To: NEW-MEDIA-CURATING@JISCMAIL.AC.UK

Dear Colleagues,

The National Academies of Sciences, Engineering, and Medicine is preparing
a consensus study on "Integrating Higher Education in the Arts, Humanities,
Sciences, Engineering, and Medicine".

(http://sites.nationalacademies.org/PGA/bhew/humanitiesandstem/index.htm)

We are currently in the writing phase of the report and working to develop
a section devoted to courses and programs that integrate STEM into the arts
and humanities.

*QUESTION/REQUEST: *

- Are you aware of programs and courses that integrate STEM into the
arts and humanities?(U.S. or International)
- What do the students, artists, and humanists gain from this
integration?
- Are you aware of any programs or courses that have been evaluated,
either qualitatively or quantitatively toward these ends?
- Regarding established transdisciplinary fields like STS, bioethics,
and the digital humanities. Is anyone aware of any evidence that speaks to
the impact of these fields on students?

Please send all information in the form of Word or PDF documents to me
directly by September 29, 2017 to: pljenn@gmail.com .

*Please note* that all information shared with the National Academies of
Sciences will be placed into the public domain. Please do not send any
documents that you do not want to be placed into the public domain.

Regards,

Pamela L. Jennings, PhD, MBA
*******************************
Pamela L. Jennings, PhD, MBA
email: pljenn@gmail.com
skype: pljenn


----- End forwarded message -----


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Sunday, September 3, 2017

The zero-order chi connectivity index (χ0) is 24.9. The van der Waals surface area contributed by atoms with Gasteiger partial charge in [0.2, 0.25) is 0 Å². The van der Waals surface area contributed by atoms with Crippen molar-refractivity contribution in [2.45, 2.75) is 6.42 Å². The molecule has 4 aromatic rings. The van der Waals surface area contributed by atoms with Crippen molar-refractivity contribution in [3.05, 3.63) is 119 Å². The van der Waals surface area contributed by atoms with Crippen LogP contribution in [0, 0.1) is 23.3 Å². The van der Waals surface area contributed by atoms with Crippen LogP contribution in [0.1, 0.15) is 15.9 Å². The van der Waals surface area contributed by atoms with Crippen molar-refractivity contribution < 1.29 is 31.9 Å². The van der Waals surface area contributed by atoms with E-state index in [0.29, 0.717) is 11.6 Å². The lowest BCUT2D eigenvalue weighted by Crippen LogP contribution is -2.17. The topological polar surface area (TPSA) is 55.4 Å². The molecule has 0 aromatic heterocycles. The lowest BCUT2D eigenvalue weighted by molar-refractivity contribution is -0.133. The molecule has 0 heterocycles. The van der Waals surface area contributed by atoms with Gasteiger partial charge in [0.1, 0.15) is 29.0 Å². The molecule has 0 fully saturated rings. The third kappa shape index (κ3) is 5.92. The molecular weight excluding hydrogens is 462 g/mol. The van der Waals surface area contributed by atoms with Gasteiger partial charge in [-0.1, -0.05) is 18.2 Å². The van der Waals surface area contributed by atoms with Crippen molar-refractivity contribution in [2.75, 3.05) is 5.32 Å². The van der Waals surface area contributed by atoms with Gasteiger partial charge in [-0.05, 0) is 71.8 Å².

[Yasmin_discussions] steam: generative systems and sonia landy sheridan

yasminers

for your attention i thought i would mention Sonia Sheridan's
interesting facebook group ( its closed so you have to ask for access)

https://www.facebook.com/groups/generativesystems/

sonia sheridan is a true art science 'elder' in our community
for her web site see:
http://www.sonart.org/
Sonia Landy Sheridan (Newark, Ohio, April 10, 1925), is an American
artist, founder of a generative art department called Generative
Systems, professor emeritus at the School of the Art Institute of
Chicago (SAIC), and an editor of Leonardo, the Journal of the
International Society for the Arts Sciences and Technology.

the current stem to steam discussion has its roots in the work of many
pioneers such as sonia

roger malina
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Saturday, September 2, 2017

Re: [Yasmin_discussions] STEAM to STEM: redesigning science itself ? yes says sundar sarukkai

Ah, apologies, looks like the lockdown has just occurred again for the ISR
texts...please email me if you'd like to read this article and I can
speedily send on to you.....

Here's an extract to start with....

This paper draws on the encounters between UK artist Neal White (b.1966)
and the late

British artist John Latham (1921–2006) in order to explore ideas and
contemporary forms

of practice between artists who have shared interests in science, its
developments and

impact. The prominence of science-driven activity in the cultural sector